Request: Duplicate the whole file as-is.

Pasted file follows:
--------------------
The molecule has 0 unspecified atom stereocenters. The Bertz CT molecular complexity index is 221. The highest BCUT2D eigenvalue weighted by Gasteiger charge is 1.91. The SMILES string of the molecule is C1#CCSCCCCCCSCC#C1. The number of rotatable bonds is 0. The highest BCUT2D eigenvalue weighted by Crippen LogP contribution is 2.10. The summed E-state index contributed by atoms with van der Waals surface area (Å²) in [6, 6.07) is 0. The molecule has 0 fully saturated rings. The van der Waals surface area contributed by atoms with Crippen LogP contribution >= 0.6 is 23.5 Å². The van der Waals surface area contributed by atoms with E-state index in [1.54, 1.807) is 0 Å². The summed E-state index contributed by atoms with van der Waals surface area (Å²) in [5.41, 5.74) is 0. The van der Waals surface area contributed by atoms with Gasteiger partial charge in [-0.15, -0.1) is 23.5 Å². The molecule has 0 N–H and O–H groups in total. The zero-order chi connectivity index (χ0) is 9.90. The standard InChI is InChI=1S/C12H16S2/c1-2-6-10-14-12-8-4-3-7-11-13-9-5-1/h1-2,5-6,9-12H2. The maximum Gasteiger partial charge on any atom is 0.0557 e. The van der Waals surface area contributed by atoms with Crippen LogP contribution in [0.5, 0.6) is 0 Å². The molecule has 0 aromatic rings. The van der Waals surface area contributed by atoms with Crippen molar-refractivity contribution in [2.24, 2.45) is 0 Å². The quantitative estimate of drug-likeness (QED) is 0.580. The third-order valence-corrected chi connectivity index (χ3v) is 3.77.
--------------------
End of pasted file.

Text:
The molecule has 0 unspecified atom stereocenters. The Bertz CT molecular complexity index is 221. The highest BCUT2D eigenvalue weighted by Gasteiger charge is 1.91. The SMILES string of the molecule is C1#CCSCCCCCCSCC#C1. The number of rotatable bonds is 0. The highest BCUT2D eigenvalue weighted by Crippen LogP contribution is 2.10. The summed E-state index contributed by atoms with van der Waals surface area (Å²) in [6, 6.07) is 0. The molecule has 0 fully saturated rings. The van der Waals surface area contributed by atoms with Crippen LogP contribution >= 0.6 is 23.5 Å². The van der Waals surface area contributed by atoms with E-state index in [1.54, 1.807) is 0 Å². The summed E-state index contributed by atoms with van der Waals surface area (Å²) in [5.41, 5.74) is 0. The van der Waals surface area contributed by atoms with Gasteiger partial charge in [-0.15, -0.1) is 23.5 Å². The molecule has 0 N–H and O–H groups in total. The zero-order chi connectivity index (χ0) is 9.90. The standard InChI is InChI=1S/C12H16S2/c1-2-6-10-14-12-8-4-3-7-11-13-9-5-1/h1-2,5-6,9-12H2. The maximum Gasteiger partial charge on any atom is 0.0557 e. The van der Waals surface area contributed by atoms with Crippen LogP contribution in [0.5, 0.6) is 0 Å². The molecule has 0 aromatic rings. The van der Waals surface area contributed by atoms with Crippen molar-refractivity contribution in [2.24, 2.45) is 0 Å². The quantitative estimate of drug-likeness (QED) is 0.580. The third-order valence-corrected chi connectivity index (χ3v) is 3.77.